In the instant case, the Commonwealth, over appellant's objection, offered the written certification of a deputy sheriff as proof of service of the protective order. Appellant had no opportunity to confront the deputy's assertion. Without the deputy's testimony that service of the protective order was made on appellant there would have been no evidence of a protective order being in effect.
The Supreme Court of the United States has set the applicable standard. "[C]ertificates ... [that accomplish] precisely what a witness does on direct examination" constitute testimonial statements that are subject to the confrontation rights guaranteed by the Sixth Amendment to the United States Constitution. Melendez-Diaz v. Massachusetts, 557 U.S. 305, 310-11, 129 S.Ct. 2527, 2532, 174 L.Ed.2d 314 (2009) (quoting Davis v. Washington, 547 U.S. 813, 830, 126 S.Ct. 2266, 2278, 165 L.Ed.2d 224 (2006) ); see also Crawford, 281 Va. at 97, 704 S.E.2d 107 (holding that hearsay evidence is "testimonial" when it is "ex parte in-court testimony or its functional equivalent" (quoting Crawford v. Washington, 541 U.S. 36, 51-52, 124 S.Ct. 1354, 1364, 158 L.Ed.2d 177 (2004) )). A hearsay statement is the functional equivalent of in-court testimony when, at the time the statement was made, it was "made for the purpose of ‘establish[ing] or prov[ing] past events potentially relevant to later criminal prosecution.’ " Crawford, 281 Va. at 98, 704 S.E.2d 107 (alteration in original) (quoting Davis, 547 U.S. at 822, 126 S.Ct. at 2274 ).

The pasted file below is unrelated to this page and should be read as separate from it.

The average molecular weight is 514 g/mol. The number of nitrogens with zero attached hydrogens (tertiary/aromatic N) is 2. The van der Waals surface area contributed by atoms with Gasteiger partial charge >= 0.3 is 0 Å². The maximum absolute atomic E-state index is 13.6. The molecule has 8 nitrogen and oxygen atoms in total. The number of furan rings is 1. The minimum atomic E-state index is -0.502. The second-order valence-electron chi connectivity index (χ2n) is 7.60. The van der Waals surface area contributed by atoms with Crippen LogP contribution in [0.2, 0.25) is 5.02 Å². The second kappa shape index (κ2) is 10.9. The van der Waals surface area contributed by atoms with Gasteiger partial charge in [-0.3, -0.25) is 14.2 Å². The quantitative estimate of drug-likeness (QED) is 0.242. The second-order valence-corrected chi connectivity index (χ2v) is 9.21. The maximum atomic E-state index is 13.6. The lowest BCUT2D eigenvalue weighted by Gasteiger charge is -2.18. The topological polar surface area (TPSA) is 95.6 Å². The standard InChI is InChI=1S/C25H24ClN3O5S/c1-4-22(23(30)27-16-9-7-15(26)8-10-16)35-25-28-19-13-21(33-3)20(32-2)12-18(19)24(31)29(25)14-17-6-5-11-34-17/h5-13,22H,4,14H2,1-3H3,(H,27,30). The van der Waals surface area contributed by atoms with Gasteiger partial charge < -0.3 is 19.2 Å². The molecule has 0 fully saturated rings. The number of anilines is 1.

A hearsay statement is testimonial when two things are true: one, the purpose of the statement is to record events; two, at the time the statement is made, a reasonable declarant would understand that the recorded events are "potentially relevant to later criminal prosecution." Id. Specifically, a statement is testimonial when the statement is "made under circumstances which would lead an objective witness reasonably to believe that the statement would be available for use at a later trial." Id. (quoting Crawford, 541 U.S. at 52, 124 S.Ct. at 1364 ). In Crawford v. Commonwealth, a victim sought a preliminary protective order by swearing out an affidavit detailing her husband's abuse. During his trial for her murder, the trial court permitted the Commonwealth to admit that affidavit into evidence. The Supreme Court held the trial court erred in doing so. Although the Court noted that the "immediate purpose of the affidavit was to obtain a protective order in a civil case," the Court examined the affidavit and concluded it was a " ‘solemn declaration or affirmation made for the purpose of establishing or proving some fact.’ " Crawford, 281 Va. at 99, 704 S.E.2d 107 (quoting Melendez-Diaz, 557 U.S. at 310, 129 S.Ct. at 2532 ). Thus, it concluded that because "the facts recited were ... ‘potentially relevant to later criminal prosecution’ " the affidavit was testimonial. Id. at 98, 704 S.E.2d 107 (quoting Davis, 547 U.S. at 822, 126 S.Ct. at 2274 ).